You can use Google autosuggest feature to find LSI keywords or tools like Answerthepublic:
You can do the same procedure also when you refresh old articles.
Add Structured Data
Structured data is code that helps search engines understand the contents of your page.
Adding it to your website can improve your semantic SEO and make it easier for Google to display your content in rich or featured snippets.
This may help increase your organic CTR:
Semantic SEO FAQs
Q: What is an example of semantic SEO?
A: An example of semantic SEO would be optimizing for keyword clusters instead of individual keywords. A keyword cluster is a group of related keywords that are all semantically connected. Additionally, you can use related terms and synonyms throughout your content to ensure Google understands the context of your article and help you rank for more keywords.
Q: What is semantic search SEO?
A: Semantic search SEO is optimizing your content for meaning, rather than just individual keywords. This means focusing on topics and including related terms throughout your article. Additionally, you can answer People Also Ask questions and utilize structured data to help search engines understand the contents of your page.
Q: What is the difference between SEO and semantic SEO?
A: The main difference between SEO and semantic SEO is that semantic SEO focuses on topics and related keywords, instead of just individual keywords. Semantic SEO also takes into account the context of a query, so you need to use related terms throughout your content to ensure Google understands the meaning.
Q: How do I apply semantic SEO to different niches?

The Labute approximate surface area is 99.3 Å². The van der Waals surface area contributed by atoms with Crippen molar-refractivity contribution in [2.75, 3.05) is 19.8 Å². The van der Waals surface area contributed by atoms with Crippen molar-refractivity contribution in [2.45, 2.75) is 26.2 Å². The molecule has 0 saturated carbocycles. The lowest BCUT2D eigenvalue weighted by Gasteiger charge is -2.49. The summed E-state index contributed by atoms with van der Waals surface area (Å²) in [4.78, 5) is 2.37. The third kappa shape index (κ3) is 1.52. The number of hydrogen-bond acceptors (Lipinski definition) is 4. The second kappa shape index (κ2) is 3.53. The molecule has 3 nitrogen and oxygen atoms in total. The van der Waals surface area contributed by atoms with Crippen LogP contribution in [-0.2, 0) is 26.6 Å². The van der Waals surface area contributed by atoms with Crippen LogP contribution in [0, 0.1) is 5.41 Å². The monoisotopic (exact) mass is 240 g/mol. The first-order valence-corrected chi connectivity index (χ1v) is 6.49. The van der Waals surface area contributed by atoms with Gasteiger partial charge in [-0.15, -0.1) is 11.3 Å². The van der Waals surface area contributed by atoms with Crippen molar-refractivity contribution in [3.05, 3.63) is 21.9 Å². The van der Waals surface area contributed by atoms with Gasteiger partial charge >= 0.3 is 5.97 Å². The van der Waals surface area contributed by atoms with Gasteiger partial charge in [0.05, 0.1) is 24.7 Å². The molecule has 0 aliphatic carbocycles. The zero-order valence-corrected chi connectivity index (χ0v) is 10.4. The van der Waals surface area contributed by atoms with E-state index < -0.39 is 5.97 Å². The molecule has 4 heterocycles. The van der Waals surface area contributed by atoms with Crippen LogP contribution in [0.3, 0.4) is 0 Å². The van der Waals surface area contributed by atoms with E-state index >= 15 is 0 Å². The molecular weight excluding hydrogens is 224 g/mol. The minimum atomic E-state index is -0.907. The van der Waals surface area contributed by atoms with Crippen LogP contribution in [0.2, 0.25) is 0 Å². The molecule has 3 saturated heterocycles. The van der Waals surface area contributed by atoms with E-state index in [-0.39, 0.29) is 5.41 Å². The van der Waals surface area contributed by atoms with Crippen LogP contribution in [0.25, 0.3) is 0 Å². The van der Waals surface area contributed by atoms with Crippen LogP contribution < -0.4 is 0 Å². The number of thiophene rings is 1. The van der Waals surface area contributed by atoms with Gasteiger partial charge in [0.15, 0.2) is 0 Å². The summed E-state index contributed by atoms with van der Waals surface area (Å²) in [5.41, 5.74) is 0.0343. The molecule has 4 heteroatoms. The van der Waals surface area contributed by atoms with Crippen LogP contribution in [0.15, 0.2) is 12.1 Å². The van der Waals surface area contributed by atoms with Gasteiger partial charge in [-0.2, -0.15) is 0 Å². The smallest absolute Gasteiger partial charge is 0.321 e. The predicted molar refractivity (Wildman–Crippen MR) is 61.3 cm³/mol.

A: Semantic SEO can be applied to any niche. To do this, you need to research related topics and keywords, target the search intent, and produce content that matches it. Additionally, you can use features like structured data or AnswerThePublic to help search engines better understand the contents of your page.
Q: What are some semantic SEO tools?
A: Some of the best semantic SEO tools include Google Keyword Planner, Keyword Surfer Chrome extension, and Structured Data Markup Helper. These tools can help you research related topics and keywords, optimize for search intent, add structured data to your page, and more.
Q: Is semantic SEO the same as the topical authority concept?
A: Yes, semantic SEO is closely related to the topical authority concept. This concept refers to optimizing for a broad topic or theme instead of individual keywords. In short, you need to focus on topics and related terms throughout your content instead of just targeting one specific keyword.
Before You Go
Covering the topic in-depth is good both for readers and search engines.
But wait! Optimizing the user experience does not end here.
You want visitors to spend a long time on your site:
And, you want to work on the technical aspect of SEO:
Now, it’s over to you.
What are your thoughts on semantic SEO?
Have you used it to improve your content?
Let me know in the comments below!